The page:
Superintendent: No Concurrent Teaching in 2021-22

Superintendent Stephanie Elizalde said teachers will only have to provide instruction one way when asked if hybrid learning will continue into next year. 

“At this point, we anticipate and are planning for a much more traditional school environment,” she said.

Elizalde and her team are continuing to work on a plan for some students who will need to learn virtually for various reasons if public schools are offered the option to do so next year.

The statement came at a session of Conversations with the District, during which families and staff from the Liberal Arts and Science Academy and special campuses such as Rosedale, ALC and Clifton had the opportunity to hear from district administrators and ask questions about their school communities.

“Teachers are not going to be doing concurrent instruction,” Elizalde said. “This is not something that is sustainable. We all have done amazing work trying to do the best we can, but we have to recognize that this cannot be the delivery.”

Speaking about masking guidelines for next school year, Elizalde said the district will continue to follow Centers for Disease Control and Prevention guidelines.  

“If they recommend we utilize masks, then we will utilize masks,” she said. “We think the most important thing to do is to recognize our teachers cannot be replaced, so we will be following science guidelines with regards to best practices as long as the CDC says those are the best practices to use.”

Some exceptions are being considered, such as when families are outside during physical education or recess. 

Magnet Programs
The Liberal Arts and Science Academy is fourth in the state in magnet programs and Elizalde wants to continue that trend, she said. She expressed the need to expand these programs in the district.

“There is no doubt that our magnet programs are a huge component to why parents choose our schools,” Elizalde said. “Our magnet programs offer a state-of-the-art approach to meet the needs of students who have areas of interest.”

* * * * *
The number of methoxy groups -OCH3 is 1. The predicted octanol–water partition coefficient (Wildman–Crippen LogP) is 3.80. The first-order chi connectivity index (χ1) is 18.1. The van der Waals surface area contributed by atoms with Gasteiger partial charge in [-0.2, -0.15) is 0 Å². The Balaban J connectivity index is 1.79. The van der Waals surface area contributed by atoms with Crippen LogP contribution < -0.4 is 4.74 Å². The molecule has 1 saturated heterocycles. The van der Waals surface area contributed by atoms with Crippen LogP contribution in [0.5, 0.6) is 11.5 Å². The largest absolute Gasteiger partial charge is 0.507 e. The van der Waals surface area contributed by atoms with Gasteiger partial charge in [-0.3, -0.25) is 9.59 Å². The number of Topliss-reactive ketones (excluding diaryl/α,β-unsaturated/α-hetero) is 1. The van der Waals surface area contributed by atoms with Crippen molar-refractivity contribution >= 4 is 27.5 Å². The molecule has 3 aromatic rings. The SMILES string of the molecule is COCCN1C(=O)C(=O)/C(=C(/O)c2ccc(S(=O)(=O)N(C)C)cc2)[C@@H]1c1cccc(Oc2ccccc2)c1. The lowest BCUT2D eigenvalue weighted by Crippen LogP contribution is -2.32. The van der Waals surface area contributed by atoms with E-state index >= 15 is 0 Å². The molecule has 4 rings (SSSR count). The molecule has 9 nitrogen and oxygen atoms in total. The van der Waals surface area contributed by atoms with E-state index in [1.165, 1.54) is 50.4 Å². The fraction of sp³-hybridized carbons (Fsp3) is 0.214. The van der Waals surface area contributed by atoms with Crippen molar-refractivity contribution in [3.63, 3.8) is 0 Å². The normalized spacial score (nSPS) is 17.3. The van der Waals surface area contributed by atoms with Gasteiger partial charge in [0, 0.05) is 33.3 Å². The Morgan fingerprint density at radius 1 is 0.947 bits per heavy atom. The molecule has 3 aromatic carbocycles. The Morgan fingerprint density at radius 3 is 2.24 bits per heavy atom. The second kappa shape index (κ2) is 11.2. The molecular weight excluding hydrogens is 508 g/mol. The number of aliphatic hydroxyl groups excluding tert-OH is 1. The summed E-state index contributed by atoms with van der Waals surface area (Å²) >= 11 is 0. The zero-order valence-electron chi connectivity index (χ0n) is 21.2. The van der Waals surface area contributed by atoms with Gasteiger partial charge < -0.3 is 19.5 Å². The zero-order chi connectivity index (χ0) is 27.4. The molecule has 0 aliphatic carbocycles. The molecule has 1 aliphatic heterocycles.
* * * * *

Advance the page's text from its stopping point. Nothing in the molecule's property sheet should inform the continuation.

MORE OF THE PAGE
Elizalde said Austin ISD will look to replicate some of the programs that are working well.  

“If there are some things that are going well we need to take advantage of that and expand on that,” she said. 

She continued, saying we must ensure access to Magnets for all parts of the community.

“As we continue to deal with COVID, with the loss of some student enrollment, how do we ensure that all parts of our community have quality magnet programs?” Elizalde asked. “We have already done some of that, but I want to build on that.”

Chief Officer of Academics Elizabeth Casas said the district is committed to supporting schools to meet the needs of students.

“We are here to support the schools to meet the high expectations of our community,” Casas said. “We are ready and willing to do whatever we need to to help our principals make sure they are meeting the needs of their schools.”

CARES funding
AISD is eligible for up to $156 million through the CARES three funding, said Jacob Reach, chief officer of intergovernmental relations and board services, but the funding does come with rules regarding how it can be spent.

There are 15 allowable uses for funding focused on facility improvements, personal protective equipment, technology and addressing students’ academic needs. The funding is a one-time infusion of dollars so it cannot be used for recurring costs such as salary increases.

AISD must submit a plan to the state that signifies that schools will be open in person and solicit feedback from the community on how the funds will be spent. 

“We will be asking for feedback so that we are ensuring that we are utilizing these funds to best improve student outcomes,” Reach said.

District officials hope to have more information and begin utilizing these funds as early as this summer.